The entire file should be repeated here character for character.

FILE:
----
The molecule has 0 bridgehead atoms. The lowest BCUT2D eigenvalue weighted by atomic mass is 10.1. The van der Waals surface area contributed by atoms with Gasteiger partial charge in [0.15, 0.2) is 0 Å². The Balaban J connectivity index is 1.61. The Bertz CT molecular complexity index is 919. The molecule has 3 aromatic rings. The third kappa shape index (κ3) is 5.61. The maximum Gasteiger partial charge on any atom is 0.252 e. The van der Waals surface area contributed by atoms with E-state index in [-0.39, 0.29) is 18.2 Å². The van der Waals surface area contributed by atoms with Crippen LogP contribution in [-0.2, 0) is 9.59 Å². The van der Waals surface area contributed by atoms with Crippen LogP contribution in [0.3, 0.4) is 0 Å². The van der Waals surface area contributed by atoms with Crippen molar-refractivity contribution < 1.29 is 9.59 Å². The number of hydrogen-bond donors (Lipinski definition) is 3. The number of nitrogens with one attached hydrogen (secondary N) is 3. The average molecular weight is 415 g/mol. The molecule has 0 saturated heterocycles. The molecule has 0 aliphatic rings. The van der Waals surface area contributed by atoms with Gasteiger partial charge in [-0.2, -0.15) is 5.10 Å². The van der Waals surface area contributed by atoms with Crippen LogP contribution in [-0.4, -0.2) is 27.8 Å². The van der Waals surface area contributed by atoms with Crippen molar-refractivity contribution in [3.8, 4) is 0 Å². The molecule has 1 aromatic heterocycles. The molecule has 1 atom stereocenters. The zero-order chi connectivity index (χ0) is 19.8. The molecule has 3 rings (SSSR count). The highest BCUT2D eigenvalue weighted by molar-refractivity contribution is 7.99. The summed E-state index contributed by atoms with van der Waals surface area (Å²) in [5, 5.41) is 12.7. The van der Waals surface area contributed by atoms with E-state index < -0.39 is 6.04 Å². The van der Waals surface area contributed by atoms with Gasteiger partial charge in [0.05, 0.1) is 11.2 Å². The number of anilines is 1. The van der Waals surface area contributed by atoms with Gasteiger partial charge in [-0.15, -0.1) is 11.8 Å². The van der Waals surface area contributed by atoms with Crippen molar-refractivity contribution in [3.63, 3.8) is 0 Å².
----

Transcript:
The molecule has 0 bridgehead atoms. The lowest BCUT2D eigenvalue weighted by atomic mass is 10.1. The van der Waals surface area contributed by atoms with Gasteiger partial charge in [0.15, 0.2) is 0 Å². The Balaban J connectivity index is 1.61. The Bertz CT molecular complexity index is 919. The molecule has 3 aromatic rings. The third kappa shape index (κ3) is 5.61. The maximum Gasteiger partial charge on any atom is 0.252 e. The van der Waals surface area contributed by atoms with E-state index in [-0.39, 0.29) is 18.2 Å². The van der Waals surface area contributed by atoms with Crippen LogP contribution in [-0.2, 0) is 9.59 Å². The van der Waals surface area contributed by atoms with Crippen LogP contribution in [0.3, 0.4) is 0 Å². The van der Waals surface area contributed by atoms with Crippen molar-refractivity contribution < 1.29 is 9.59 Å². The number of hydrogen-bond donors (Lipinski definition) is 3. The number of nitrogens with one attached hydrogen (secondary N) is 3. The average molecular weight is 415 g/mol. The molecule has 0 saturated heterocycles. The molecule has 0 aliphatic rings. The van der Waals surface area contributed by atoms with Gasteiger partial charge in [-0.2, -0.15) is 5.10 Å². The van der Waals surface area contributed by atoms with Crippen LogP contribution in [-0.4, -0.2) is 27.8 Å². The van der Waals surface area contributed by atoms with Crippen molar-refractivity contribution in [3.8, 4) is 0 Å². The molecule has 1 aromatic heterocycles. The molecule has 1 atom stereocenters. The zero-order chi connectivity index (χ0) is 19.8. The molecule has 3 rings (SSSR count). The highest BCUT2D eigenvalue weighted by molar-refractivity contribution is 7.99. The summed E-state index contributed by atoms with van der Waals surface area (Å²) in [5, 5.41) is 12.7. The van der Waals surface area contributed by atoms with E-state index < -0.39 is 6.04 Å². The van der Waals surface area contributed by atoms with Gasteiger partial charge in [0.05, 0.1) is 11.2 Å². The number of anilines is 1. The van der Waals surface area contributed by atoms with Gasteiger partial charge in [-0.15, -0.1) is 11.8 Å². The van der Waals surface area contributed by atoms with Crippen molar-refractivity contribution in [3.63, 3.8) is 0 Å².